Hospitals in England which currently ban doctors and patients from using mobile phones have no reason to do so, the government has said.
People will be able to use mobiles in communal areas
Restrictions have been in place in many trusts because of concerns phones could interfere with medical equipment.
But an NHS regulator said last year phones could safely be used in some areas away from sensitive equipment.
Health minister Andy Burnham said on Wednesday there was now "no reason" for an outright ban on mobiles.
The advice published by the Medicines and Healthcare Products Regulatory Agency (MHRA) said mobile use should be restricted only where specialist equipment was used, as in intensive care and specialist baby units.
But many hospitals still have complete bans.
In evidence to the Commons Health Committee last year, Ofcom suggested some had kept the outright ban because of pressure from the companies operating their bedside phone services.
In many cases hospitals are locked into long-term contracts with private providers, in which it is believed they have promised to restrict mobile phone use within their buildings.
'Keeping in touch'
Mr Burnham said: "As technology has moved on it is right that we update our guidance on mobile phones to reflect that.
"We recognise that patients and staff should be able to use mobile phones, where it is appropriate to do so and subject to medical and privacy considerations."
He added: "I see no reason for trusts to have an outright ban on mobile phones - especially in communal areas - and our updated guidance will make that clear, although, NHS Trusts are responsible for formulating their own policy on mobile phone usage."
Sharon Hodgson, Labour MP for Gateshead and Washington, who led a campaign to lift the mobile phone ban said she was "delighted" it would be easier for patients to use their phones in hospital, rather than having to rely on expensive bedside systems.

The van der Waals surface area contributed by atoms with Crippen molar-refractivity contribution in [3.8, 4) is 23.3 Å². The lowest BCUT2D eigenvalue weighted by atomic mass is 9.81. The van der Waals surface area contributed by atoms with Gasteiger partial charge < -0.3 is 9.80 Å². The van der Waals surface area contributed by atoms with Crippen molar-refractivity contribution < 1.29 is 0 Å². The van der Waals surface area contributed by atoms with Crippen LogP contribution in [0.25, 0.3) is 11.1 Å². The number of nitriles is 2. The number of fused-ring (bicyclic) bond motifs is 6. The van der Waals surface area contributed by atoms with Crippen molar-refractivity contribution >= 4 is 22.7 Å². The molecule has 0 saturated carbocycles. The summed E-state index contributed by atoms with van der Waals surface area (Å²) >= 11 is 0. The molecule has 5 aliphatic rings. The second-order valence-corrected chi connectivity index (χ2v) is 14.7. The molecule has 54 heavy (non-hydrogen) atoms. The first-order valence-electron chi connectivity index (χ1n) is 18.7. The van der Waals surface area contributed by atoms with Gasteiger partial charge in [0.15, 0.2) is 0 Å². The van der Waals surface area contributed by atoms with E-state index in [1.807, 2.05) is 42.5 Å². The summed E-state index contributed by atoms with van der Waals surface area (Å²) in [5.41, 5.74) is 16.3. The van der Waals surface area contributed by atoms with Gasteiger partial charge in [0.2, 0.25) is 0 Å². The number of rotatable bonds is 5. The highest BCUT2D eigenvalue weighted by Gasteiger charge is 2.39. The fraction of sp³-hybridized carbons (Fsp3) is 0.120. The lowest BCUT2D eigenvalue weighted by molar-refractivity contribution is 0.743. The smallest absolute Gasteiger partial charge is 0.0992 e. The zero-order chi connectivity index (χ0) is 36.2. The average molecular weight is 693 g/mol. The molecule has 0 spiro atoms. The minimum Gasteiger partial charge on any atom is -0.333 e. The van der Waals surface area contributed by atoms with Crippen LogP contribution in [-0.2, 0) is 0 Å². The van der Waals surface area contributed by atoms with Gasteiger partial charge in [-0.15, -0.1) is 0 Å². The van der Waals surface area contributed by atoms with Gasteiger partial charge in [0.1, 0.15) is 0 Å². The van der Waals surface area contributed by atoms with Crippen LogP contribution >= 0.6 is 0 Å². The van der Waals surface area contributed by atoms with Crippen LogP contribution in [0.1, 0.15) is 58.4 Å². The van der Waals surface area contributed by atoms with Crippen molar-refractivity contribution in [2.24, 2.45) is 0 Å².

She added: "People who are in hospital, especially for long periods, desperately need to keep in touch with their friends and loved ones. Anything that cheers them up is also medically useful."
Dr Gill Morgan, chief executive of the NHS Confederation, which represents over 90% of NHS organisations, said: "It is up to each individual NHS trust to draw up their own policy in relation to the use of mobile phones on their premises.
"I'm sure updated guidance from the Department of Health on this area will be welcomed."
She added: "When drawing up their mobile phone policy, trusts also consider potential noise disturbance caused by the use of mobile phones in hospitals.
"Mobile phones can often be intrusive and technological advances mean that increasingly phones have cameras and recording devices."
Barbara Wood, chair of the British Medical Association's Patient Liaison Group, said: "Research has clearly demonstrated that mobiles pose little or no risk to hospital equipment.
"We welcome the fact that trusts are being encouraged to allow patients and staff to use them, although this needs to be done in a way that does not affect other patients' right to peace and quiet."
Members of the Patient and Public Involvement (PPI) Forums have campaigned for bans to be lifted.
Dorothy Henley, chairwoman of the Gateshead Hospitals PPI Forum, welcomed the government's move, but called for more clarity on what concessions would be made.
"Our understanding is that these may be slight and in some cases limited only to areas such as public corridors, hospital cafes and staff accommodation."